codecov/project status measures overall project coverage and compares it against the base of the pull request or parent commit.
coverage status project default # basic targetauto thresholdnull baseauto # advanced branchesnull if_no_uploadserror if_not_foundsuccess if_ci_failederror only_pullsfalse flagsnull pathsnull
auto | number
Choose a minimum coverage ratio that the commit must meet to be considered a
autowill use the coverage from the base commit (pull request base or parent commit) coverage to compare against.
numberyou can specify a target of an exact coverage number such as
string, int, or floataccepted).
Allow the coverage to drop by
X%, and posting a
enum(auto, pr, parent)
Designate the target to compare against.
autowill use the pull request base if the commit is on a pull request. If not, the parent commit will be used.
prwill only use the pull request base. Commits not on a pull request will not receive this status.
parentwill always use the parent commit to compare against.
Below, is an example of using multiple project statuses that measure different aspects of your project.
coverage status project defaultfalse # disable the default status that measures entire project tests# declare a new status context "tests" target100% # we always want 100% coverage here paths"tests/" # only include coverage in "tests/" folder app# declare a new status context "app" paths"!tests/" # remove all files in "tests/"
Now you will see two unique status contexts from Codecov:
You may have a code base that has multiple application components that you would like to monitor independently. Codecov provides a very simple way create statuses for each component.
coverage status project users paths tests/users app/components/user* products paths tests/products app/components/product*
As illustrated above, you can set project statuses filtering out specific components of the application, and get 3 unique statuses monitoring each component.
codecov/patch status only measures lines adjusted in the pull request or single commit, if the commit is not in a pull request. This status provides an indication on how well the pull request is tested.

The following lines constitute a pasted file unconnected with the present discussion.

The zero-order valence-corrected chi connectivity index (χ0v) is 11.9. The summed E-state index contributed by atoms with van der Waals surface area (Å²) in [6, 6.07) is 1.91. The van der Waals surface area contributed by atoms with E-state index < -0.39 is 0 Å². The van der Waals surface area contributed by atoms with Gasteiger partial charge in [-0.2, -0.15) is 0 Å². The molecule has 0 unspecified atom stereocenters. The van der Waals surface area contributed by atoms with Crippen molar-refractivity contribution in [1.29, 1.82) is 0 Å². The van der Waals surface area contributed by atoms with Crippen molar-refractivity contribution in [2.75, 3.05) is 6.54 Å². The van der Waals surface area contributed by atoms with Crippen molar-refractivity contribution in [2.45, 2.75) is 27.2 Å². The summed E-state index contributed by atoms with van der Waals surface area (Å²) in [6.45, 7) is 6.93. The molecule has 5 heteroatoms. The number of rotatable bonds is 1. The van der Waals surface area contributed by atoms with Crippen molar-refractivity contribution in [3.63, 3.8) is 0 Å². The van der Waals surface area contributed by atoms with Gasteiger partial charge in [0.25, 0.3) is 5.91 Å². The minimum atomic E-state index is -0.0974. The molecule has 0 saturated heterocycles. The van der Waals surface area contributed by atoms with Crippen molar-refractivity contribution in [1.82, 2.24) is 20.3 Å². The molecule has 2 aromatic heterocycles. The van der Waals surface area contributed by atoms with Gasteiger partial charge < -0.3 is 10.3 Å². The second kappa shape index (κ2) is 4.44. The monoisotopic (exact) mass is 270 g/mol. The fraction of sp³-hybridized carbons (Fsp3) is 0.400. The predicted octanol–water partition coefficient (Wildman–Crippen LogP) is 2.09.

coverage status patch default # basic targetauto thresholdnull baseauto # advanced branchesnull if_no_uploadserror if_not_foundsuccess if_ci_failederror only_pullsfalse flagsnull pathsnull
To illustrate the usage of the patch status, let's go through this exercise.
def divide(x, y): + if y <= 0: + raise ValueError("y must be greater than 0") return x * y
codecov/patch status of this commit would be
0% covered because no tests are created for this method. Even though the project coverage is 72% (the entire code base not shown), this patch status will only measure lines added.
To make another commit on this pull request, adding tests, proceed as follows.
+ def test_divide_by_1(self): + assert divide(10, 1) == 10
Running the tests will result in a patch coverage of
50% covered because we have not yet tested the behavior of dividing by zero. Let's add another test.
def test_divide_by_1(self): assert divide(10, 1) == 10 + def test_divide_by_zero(self): + with self.assertRaises(ValueError) + divide(1, 0) +
Now Codecov will report a
codecov/patch status of
100% covered for this pull request. This indicates that the pull request adjusted code is properly executed by tests.
You may choose to disable the default statuses Codecov posts by using the following yaml configuration.
coverage status projectoff patchoff
Codecov will detect changes in coverage that are NOT included in the commit/pull diff, and report these changes as a commit status.
Let's take this example to illustrate what an Unexpected Coverage Changes would look like.
First commit. 100% coverage.
As shown above, we have 100% coverage. Now let's make a change to this code base.
Second commit's diff.
Our CI will run and result in the following:
Second commit's coverage.
Lines 1 and 2 are considered "changes" in Codecov. This status would detect these changes and report them to the commit status.
Work in progress. Pardon the mess. 🐌